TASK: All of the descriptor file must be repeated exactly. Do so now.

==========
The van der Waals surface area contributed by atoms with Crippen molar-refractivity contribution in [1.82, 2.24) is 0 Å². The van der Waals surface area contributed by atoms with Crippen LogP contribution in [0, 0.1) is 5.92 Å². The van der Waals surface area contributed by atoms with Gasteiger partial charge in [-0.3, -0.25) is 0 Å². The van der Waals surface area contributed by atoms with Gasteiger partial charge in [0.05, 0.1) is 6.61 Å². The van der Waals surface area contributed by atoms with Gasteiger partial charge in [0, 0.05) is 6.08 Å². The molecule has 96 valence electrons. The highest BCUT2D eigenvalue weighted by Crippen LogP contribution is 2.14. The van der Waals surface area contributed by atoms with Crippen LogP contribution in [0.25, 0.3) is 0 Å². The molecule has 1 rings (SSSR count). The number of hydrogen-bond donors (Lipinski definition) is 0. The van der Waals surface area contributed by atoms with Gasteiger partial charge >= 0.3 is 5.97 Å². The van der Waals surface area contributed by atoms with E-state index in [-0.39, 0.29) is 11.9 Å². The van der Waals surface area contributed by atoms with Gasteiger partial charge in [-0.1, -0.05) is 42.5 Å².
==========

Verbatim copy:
The van der Waals surface area contributed by atoms with Crippen molar-refractivity contribution in [1.82, 2.24) is 0 Å². The van der Waals surface area contributed by atoms with Crippen LogP contribution in [0, 0.1) is 5.92 Å². The van der Waals surface area contributed by atoms with Gasteiger partial charge in [-0.3, -0.25) is 0 Å². The van der Waals surface area contributed by atoms with Gasteiger partial charge in [0.05, 0.1) is 6.61 Å². The van der Waals surface area contributed by atoms with Gasteiger partial charge in [0, 0.05) is 6.08 Å². The molecule has 96 valence electrons. The highest BCUT2D eigenvalue weighted by Crippen LogP contribution is 2.14. The van der Waals surface area contributed by atoms with Crippen LogP contribution in [0.25, 0.3) is 0 Å². The molecule has 1 rings (SSSR count). The number of hydrogen-bond donors (Lipinski definition) is 0. The van der Waals surface area contributed by atoms with Gasteiger partial charge >= 0.3 is 5.97 Å². The van der Waals surface area contributed by atoms with E-state index in [-0.39, 0.29) is 11.9 Å². The van der Waals surface area contributed by atoms with Gasteiger partial charge in [-0.1, -0.05) is 42.5 Å².